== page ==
wasmedgec CLI

After installation, users can execute the wasmedgec tool with commands.

$ wasmedgec -v
wasmedge version 0.11.1

The usage of the wasmedge tool will be:

$ wasmedge -h
   wasmedgec [OPTIONS] [--] WASM WASM_SO


The wasmedgec can compile WebAssembly into native machine code (i.e., the AOT compiler). For the pure WebAssembly, the wasmedge tool will execute the WASM in interpreter mode. After compiling with the wasmedgec AOT compiler, the wasmedge tool can execute the WASM in AOT mode which is much faster.


The options of the wasmedgec CLI tool are as follows.

  1. -v|--version: Show the version information. Will ignore other arguments below.
  2. -h|--help: Show the help messages. Will ignore other arguments below.
  3. (Optional) --dump: Dump the LLVM IR to wasm.ll and wasm-opt.ll.
  4. (Optional) --interruptible: Generate the binary which supports interruptible execution.
  5. (Optional) Statistics informations:
    • By default, the AOT-compiled WASM not supports all statistics even if the options are turned on when running the wasmedge tool.
    • Use --enable-time-measuring to generate code for enabling the statistics of time measuring in execution.
    • Use --enable-gas-measuring to generate code for enabling the statistics of gas measuring in execution.
    • Use --enable-instruction-count to generate code for enabling the statistics of counting WebAssembly instructions.
    • Or use --enable-all-statistics to generate code for enabling all of the statistics.
  6. (Optional) --generic-binary: Generate the generic binary of the current host CPU architecture.
  7. (Optional) WebAssembly proposals:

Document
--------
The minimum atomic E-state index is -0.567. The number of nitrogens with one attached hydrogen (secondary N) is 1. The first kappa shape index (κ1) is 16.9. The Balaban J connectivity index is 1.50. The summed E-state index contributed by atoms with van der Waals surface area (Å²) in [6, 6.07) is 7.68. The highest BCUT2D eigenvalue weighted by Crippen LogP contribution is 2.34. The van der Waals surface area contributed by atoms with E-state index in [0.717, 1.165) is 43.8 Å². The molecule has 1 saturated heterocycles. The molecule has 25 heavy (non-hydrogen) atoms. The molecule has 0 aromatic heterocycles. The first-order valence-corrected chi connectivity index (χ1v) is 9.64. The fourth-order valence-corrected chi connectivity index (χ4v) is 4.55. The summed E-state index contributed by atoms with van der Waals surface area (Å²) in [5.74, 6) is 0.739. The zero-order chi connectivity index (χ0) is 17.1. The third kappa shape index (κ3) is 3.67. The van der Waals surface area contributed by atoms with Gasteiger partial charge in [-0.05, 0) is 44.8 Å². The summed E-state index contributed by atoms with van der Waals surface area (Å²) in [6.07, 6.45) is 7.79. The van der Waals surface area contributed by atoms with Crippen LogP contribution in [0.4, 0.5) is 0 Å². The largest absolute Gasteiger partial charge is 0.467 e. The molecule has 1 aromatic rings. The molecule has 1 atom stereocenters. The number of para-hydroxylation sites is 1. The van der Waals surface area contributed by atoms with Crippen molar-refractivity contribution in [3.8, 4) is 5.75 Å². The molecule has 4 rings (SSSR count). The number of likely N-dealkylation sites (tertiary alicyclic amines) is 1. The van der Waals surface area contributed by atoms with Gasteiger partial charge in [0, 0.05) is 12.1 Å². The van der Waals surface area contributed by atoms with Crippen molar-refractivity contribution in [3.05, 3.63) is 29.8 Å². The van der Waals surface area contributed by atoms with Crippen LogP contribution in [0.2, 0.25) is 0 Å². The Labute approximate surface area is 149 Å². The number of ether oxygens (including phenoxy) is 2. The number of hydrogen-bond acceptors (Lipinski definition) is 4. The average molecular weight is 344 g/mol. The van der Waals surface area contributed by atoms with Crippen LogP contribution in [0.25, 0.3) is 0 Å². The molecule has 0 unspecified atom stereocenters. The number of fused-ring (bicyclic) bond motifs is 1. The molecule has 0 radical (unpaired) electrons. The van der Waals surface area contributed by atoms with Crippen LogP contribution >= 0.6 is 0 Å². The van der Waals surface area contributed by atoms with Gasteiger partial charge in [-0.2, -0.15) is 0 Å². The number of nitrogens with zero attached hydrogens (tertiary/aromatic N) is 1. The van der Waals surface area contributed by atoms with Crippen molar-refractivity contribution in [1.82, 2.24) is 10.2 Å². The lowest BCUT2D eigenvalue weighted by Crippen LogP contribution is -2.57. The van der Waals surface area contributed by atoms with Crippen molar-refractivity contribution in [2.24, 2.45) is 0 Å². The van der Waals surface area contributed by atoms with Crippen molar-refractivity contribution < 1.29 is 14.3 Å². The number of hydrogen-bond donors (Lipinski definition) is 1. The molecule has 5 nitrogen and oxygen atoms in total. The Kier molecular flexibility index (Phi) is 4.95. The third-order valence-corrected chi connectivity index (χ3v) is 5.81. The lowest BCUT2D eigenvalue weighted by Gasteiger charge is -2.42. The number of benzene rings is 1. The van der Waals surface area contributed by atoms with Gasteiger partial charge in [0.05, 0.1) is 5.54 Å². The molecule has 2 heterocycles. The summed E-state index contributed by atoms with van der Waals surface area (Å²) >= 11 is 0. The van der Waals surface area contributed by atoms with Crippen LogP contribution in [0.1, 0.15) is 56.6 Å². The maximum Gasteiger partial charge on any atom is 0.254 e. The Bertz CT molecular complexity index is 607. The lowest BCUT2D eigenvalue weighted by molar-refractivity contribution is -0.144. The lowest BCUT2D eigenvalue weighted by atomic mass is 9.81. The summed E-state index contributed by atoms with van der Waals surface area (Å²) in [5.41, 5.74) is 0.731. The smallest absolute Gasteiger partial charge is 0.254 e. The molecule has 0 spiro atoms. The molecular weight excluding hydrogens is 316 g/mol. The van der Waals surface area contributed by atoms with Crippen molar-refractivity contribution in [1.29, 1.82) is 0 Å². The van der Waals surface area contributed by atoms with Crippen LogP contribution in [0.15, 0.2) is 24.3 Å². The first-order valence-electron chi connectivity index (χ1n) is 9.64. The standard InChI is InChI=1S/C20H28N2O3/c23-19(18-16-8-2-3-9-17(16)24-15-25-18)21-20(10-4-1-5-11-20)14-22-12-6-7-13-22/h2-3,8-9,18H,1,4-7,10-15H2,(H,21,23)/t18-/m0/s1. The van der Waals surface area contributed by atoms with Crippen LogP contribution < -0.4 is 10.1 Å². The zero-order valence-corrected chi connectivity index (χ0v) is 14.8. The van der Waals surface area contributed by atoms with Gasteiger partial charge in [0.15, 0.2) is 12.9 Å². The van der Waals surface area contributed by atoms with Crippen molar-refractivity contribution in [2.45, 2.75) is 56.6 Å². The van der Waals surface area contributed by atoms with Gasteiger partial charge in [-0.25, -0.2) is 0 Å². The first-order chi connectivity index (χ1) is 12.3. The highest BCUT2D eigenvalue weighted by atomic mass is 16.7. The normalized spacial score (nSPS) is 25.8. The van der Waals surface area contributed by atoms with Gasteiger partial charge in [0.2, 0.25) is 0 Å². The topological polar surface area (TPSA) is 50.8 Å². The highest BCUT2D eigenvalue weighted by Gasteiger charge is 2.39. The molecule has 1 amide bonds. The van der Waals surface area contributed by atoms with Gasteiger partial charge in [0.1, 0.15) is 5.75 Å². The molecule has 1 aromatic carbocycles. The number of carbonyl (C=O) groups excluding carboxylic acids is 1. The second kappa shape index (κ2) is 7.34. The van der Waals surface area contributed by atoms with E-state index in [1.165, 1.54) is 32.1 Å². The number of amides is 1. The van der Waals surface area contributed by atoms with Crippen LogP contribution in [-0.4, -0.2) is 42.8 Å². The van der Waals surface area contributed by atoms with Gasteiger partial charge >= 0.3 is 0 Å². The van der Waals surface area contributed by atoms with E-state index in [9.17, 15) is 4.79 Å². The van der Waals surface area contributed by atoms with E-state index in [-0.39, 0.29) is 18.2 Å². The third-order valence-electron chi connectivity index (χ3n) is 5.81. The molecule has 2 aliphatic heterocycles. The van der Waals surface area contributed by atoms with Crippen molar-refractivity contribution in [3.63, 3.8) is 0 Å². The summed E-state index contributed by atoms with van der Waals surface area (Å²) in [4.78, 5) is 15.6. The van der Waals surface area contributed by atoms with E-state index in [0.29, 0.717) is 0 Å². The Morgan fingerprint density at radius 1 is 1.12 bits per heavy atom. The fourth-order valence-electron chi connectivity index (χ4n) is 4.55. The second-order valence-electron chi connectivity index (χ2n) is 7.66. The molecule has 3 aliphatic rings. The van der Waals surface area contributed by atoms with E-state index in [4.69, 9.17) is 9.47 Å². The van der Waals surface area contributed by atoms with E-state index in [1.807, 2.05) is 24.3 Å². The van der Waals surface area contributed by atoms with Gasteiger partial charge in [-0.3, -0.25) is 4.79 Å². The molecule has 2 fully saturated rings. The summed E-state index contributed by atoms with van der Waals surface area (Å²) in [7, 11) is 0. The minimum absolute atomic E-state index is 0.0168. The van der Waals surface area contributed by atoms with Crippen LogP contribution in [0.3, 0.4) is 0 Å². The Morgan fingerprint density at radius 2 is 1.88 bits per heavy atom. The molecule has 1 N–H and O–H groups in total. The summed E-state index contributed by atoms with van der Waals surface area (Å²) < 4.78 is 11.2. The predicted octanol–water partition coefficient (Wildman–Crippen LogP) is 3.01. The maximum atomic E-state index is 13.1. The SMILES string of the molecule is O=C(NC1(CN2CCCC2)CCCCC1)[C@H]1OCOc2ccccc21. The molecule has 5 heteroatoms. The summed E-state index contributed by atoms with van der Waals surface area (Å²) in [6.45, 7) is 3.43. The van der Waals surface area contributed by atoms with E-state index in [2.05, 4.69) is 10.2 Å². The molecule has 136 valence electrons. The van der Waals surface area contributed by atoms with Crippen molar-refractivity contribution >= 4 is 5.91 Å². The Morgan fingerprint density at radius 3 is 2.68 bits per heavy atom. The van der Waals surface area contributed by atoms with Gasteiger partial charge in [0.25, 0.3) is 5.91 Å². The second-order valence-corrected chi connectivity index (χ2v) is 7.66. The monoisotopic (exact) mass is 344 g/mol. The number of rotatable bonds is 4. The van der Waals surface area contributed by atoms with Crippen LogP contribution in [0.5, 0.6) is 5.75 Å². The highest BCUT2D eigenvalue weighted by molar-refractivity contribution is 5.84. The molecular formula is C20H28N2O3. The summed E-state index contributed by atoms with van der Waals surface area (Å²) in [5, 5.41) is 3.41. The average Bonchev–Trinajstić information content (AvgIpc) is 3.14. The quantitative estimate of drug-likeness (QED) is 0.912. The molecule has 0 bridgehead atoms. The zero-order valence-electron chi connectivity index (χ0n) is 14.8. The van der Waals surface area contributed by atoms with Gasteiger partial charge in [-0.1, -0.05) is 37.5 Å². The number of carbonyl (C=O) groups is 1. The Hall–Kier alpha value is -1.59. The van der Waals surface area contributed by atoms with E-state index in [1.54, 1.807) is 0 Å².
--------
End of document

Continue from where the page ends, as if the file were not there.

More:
8. (Optional) --optimize: Select the LLVM optimization level.
    • Use --optimize LEVEL to set the optimization level. The LEVEL should be one of 0, 1, 2, 3, s, or z.
    • The default value will be 2, which means O2.
  9. Input WASM file (/path/to/wasm/file).
  10. Output path (/path/to/output/file).
    • By default, the wasmedgec tool will output the universal WASM format.
    • If the specific file extension (.so on Linux, .dylib on MacOS, and .dll on Windows) is assigned in the output path, the wasmedgec tool will output the shared library format.


Take the fibonacci.wasm for example. It exported a fib() function which takes a single i32 integer as the input parameter.

You can run:

wasmedgec fibonacci.wasm fibonacci_aot.wasm


wasmedgec fibonacci.wasm fibonacci_aot.so # On Linux.

The output will be:

[2022-09-09 14:22:10.540] [info] compile start
[2022-09-09 14:22:10.541] [info] verify start
[2022-09-09 14:22:10.542] [info] optimize start
[2022-09-09 14:22:10.547] [info] codegen start
[2022-09-09 14:22:10.552] [info] output start
[2022-09-09 14:22:10.600] [info] compile done

Then you can execute the output file with wasmedge and measure the execution time:

time wasmedge --reactor fibonacci_aot.wasm fib 30

The output will be:


real    0m0.029s
user    0m0.012s
sys     0m0.014s

Then you can compare it with the interpreter mode:

time wasmedge --reactor fibonacci.wasm fib 30

The output shows that the AOT-compiled WASM is much faster than the interpreter mode:


real    0m0.442s
user    0m0.427s
sys     0m0.012s